Fertility and Temperature Charting -- Amos Grunebaum, MD -- 09/25/02
WebMD Live Events Transcript
The opinions expressed in this transcript are those of the health professional and have not been reviewed by a WebMD physician. If you have questions about your health, you should consult your personal physician. This event is meant for informational purposes only.
Trying to figure out when you ovulate? Do you know how to chart your basal body temperature (BBT)? What other methods tell you the best time to conceive? As part of National Infertility Awareness Week, WebMD joined with RESOLVE: The National Infertility Association to bring you the Trying to Conceive Cyber Conference. Amos Grunebaum, MD, joined us to answer questions about fertility and temperature charting.
Moderator: Joining us now is WebMD's own in-house pregnancy expert, Amos Grunebaum, MD. Welcome back, Dr. Amos.
Dr Amos: Hello, everybody.
Member: At what point do you recommend charting, seeing your doctor, and trying different methods if TTC is not successful?
Dr Amos: I usually recommend seeing your doctor when you are thinking of starting TTC. At that time, you can discuss all your concerns and get some prenatal vitamins with folic acid. Charting is a good idea to identify your fertility, when and if you ovulate, and how long the luteal phase (LP) is. Even women with regular cycles can benefit from charting to learn more about their bodies. But women with irregular cycles benefit the most from charting as it tells them a lot about their ovulation and fertility.
Member: Where can I get a chart?
Dr Amos: In the past, charting was sort of difficult. You had to get a piece of paper with grids and enter crosses and circles by hand. But with the Internet it's much easier. You now can go to a web site that offers you charting and store your curve online. The chart can be evaluated automatically or, even better, by an expert. You can also send the URL of your curve to a doctor and have your own doctor check it.
Member: I tried the BBT but my temperature was always high.
Dr Amos: High really doesn't tell me anything. With a typical ovulatory chart you expect to see a biphasic curve. Biphasic means the temperatures after ovulation stay a little elevated when compared to before ovulation. They can be high or low, that's different from woman to woman. What is important is to check for the ovulatory pattern.
Member: I am 37 and have been told I am in menopause. Will I still be able to conceive and how can I start charting for my ovulation?
Dr Amos: Menopause means your ovaries are not able to release an egg. You not ovulating at all and certain tests being abnormal make the diagnosis. Women in menopause don't ovulate, so there is no real need to chart for ovulation. Whether you can ovulate or not depends on how severe your condition is. Women with early menopause often don't ovulate on their own, and some can ovulate if they get certain medications.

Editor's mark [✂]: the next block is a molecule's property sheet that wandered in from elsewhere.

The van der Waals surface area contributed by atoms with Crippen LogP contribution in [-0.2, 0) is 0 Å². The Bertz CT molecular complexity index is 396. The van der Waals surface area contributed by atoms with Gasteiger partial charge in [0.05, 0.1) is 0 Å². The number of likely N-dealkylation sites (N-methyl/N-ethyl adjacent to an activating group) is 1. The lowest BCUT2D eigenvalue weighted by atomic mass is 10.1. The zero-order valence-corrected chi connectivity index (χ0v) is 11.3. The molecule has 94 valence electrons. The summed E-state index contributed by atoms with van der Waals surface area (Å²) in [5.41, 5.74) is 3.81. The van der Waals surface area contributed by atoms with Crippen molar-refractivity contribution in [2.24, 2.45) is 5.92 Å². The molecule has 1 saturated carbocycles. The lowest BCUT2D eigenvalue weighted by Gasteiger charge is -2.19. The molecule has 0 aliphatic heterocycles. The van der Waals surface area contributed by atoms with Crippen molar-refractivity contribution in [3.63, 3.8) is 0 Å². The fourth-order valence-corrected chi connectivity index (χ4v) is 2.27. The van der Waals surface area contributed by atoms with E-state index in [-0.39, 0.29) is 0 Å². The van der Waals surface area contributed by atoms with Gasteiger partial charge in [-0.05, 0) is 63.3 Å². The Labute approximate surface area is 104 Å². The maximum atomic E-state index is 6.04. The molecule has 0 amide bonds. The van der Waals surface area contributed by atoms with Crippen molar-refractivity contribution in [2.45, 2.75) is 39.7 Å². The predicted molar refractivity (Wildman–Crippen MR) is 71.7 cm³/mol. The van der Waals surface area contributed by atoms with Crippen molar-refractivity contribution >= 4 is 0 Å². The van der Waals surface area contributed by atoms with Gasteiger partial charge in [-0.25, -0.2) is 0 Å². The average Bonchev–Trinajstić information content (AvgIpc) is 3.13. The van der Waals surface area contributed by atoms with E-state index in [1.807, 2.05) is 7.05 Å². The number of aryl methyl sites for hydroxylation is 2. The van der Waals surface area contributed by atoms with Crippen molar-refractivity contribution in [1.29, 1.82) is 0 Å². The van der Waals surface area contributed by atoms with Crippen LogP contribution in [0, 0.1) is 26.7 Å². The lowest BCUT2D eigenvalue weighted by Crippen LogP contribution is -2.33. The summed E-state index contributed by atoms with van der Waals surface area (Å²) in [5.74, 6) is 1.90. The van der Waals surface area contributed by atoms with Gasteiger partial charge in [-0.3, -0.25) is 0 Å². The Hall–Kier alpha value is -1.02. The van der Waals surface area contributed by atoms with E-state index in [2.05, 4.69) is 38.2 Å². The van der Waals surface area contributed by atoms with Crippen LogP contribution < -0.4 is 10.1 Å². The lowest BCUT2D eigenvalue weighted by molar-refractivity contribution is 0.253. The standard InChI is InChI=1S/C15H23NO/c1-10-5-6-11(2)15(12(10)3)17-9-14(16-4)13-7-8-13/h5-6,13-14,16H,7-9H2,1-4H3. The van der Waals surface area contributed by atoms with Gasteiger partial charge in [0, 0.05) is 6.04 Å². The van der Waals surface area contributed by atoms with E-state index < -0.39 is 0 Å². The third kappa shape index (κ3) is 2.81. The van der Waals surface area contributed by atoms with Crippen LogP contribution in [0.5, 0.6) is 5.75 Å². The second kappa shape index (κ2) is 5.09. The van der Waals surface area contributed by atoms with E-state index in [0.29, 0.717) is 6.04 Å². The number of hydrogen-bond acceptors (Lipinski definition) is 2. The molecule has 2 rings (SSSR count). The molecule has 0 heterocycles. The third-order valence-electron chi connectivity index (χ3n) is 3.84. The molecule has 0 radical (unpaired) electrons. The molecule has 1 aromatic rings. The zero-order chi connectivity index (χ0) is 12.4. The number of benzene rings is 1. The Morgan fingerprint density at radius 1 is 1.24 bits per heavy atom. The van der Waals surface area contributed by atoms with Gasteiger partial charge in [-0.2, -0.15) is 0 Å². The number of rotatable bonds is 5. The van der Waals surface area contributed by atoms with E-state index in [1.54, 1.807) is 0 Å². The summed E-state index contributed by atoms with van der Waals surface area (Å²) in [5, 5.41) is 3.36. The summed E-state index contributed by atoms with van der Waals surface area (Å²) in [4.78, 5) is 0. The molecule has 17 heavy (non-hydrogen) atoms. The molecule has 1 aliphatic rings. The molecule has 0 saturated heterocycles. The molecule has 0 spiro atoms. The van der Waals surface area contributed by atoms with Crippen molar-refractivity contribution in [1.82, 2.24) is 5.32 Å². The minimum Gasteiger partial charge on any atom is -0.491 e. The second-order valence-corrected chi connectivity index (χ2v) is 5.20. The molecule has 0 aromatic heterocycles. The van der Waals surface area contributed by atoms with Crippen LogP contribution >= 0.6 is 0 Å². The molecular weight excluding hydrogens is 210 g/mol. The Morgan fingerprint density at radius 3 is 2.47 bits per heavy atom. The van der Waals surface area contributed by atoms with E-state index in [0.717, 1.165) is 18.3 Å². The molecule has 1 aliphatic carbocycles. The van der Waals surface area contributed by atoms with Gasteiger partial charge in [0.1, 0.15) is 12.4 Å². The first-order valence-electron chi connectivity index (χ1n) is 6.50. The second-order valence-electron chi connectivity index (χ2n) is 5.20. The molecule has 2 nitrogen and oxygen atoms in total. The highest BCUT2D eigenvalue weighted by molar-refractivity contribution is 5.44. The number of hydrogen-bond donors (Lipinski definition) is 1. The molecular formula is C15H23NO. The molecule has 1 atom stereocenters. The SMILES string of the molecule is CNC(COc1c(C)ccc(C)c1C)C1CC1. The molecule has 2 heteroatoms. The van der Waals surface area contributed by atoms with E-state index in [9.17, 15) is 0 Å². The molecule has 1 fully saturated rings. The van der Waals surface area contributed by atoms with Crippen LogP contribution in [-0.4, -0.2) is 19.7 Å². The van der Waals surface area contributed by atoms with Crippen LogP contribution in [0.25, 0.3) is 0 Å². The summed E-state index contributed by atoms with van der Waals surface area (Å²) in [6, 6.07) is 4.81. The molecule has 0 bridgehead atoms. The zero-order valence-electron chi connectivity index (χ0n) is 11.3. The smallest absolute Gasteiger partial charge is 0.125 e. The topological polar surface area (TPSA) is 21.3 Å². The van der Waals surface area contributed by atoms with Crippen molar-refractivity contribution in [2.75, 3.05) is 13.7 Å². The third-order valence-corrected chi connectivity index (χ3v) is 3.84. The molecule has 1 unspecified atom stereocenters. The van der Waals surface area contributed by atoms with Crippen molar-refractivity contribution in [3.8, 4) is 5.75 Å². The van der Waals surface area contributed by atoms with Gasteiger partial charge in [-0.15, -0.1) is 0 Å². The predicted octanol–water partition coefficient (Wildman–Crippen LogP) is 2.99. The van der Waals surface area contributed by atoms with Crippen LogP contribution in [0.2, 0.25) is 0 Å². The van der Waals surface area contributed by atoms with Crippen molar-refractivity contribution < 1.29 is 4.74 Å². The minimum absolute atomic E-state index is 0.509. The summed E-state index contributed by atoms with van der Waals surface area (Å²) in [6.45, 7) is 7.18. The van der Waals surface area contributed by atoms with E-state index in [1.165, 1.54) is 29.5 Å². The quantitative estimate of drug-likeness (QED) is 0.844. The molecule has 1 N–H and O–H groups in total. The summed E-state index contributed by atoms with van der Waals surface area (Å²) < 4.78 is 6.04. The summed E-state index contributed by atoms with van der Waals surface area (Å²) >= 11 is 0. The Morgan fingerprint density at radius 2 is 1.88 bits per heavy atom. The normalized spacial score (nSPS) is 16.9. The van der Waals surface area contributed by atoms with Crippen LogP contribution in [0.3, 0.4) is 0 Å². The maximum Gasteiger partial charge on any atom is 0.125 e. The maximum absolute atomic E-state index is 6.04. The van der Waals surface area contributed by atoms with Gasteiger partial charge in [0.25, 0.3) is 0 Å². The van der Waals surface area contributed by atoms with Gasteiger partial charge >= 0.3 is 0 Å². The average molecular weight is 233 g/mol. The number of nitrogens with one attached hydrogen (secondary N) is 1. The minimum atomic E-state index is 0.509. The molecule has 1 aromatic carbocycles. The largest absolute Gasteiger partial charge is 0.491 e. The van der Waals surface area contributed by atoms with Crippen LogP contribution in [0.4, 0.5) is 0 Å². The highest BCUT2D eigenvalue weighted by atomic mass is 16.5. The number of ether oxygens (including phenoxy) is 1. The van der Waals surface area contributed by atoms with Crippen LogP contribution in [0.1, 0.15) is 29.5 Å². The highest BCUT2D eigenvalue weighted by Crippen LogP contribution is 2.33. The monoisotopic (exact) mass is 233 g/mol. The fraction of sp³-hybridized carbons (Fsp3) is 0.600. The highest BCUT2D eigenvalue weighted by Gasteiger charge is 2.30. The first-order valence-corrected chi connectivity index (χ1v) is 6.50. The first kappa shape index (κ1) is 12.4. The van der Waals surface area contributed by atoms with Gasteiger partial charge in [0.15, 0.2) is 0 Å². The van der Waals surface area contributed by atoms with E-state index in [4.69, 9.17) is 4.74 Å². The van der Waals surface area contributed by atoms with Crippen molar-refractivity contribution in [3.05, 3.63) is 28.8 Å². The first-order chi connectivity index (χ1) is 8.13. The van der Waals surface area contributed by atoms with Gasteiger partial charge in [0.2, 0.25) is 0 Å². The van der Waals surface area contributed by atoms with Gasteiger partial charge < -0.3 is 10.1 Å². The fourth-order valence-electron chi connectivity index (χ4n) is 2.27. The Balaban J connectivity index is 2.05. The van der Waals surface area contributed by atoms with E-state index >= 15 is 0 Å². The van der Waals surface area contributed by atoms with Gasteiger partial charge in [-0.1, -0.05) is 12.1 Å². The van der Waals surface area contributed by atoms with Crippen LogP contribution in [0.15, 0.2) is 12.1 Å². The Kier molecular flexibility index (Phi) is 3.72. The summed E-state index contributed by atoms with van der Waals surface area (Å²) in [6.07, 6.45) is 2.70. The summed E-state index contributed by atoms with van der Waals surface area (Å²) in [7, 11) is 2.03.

Member: I always forget to take my temperature in the morning, is there a way to make me remember?
Dr Amos: I really don't know what to tell you. If your dh [dear husband] is with you, why not make him responsible for it? Or have a sign next to your bed with big letters: TEMP NOW. I have a small alarm clock that allows you to record a short message. That message is the first thing you hear when the alarm goes off, instead of a sound. On my alarm I have the Beatles singing Here Comes the Sun. So that's what I wake up to. You could record "Get up and temp now" for example. I bet that would work.
Moderator: You could sing, "Get up and Temp" to the tune of Here Comes the Sun.
Dr Amos: Even better.
Moderator: Or, Dr. Amos could sing it for you over the phone into you clock. That would wake you up.
Dr Amos: Absolutely not! Well, maybe.
Member: When doing the BBT, would it be better if your spouse/partner placed the thermometer in the mouth instead of us moving around to get the thermometer?
Dr Amos: That sounds like a really good idea. Many partners feel abandoned when it comes to getting involved in TTC. They often feel the only thing they can participate in are the 30 seconds, when, well, you do you know you what. So they just feel they're being used. Getting them involved, explaining to your partner what it is about, maybe making it into something sexy -- "You know, after you put the thermometer into my mouth maybe later you can place something else you know where!" I bet that would make your spouse more interested.
Member: I've been charting for the first time and my temp fluctuates between 97.6 and 97.9 degrees Fahrenheit, never getting above 97.9. Is this normal -- to have a low temp that fluctuates? I am on CD 16 and nothing above 97.9 so far. Any advice?
Dr Amos: You may not have ovulated yet. It's normal for the temperatures to be around those levels before you ovulate. Once you ovulate the temperatures go up by at least 0.2 degrees. And then they stay up until your next menstrual period comes. If you are pregnant, then the temperatures stay up for 15+ days after ovulation. That's one of the earliest signs that you are pregnant.
Member: So her 97.9 should stay that way until she ovulates, then she will hit 98.1?
Dr Amos: At least 98.1, or more. Often, the temperatures after ovulation go higher than 0.2 degrees. Many times it's at least 0.5 degrees higher.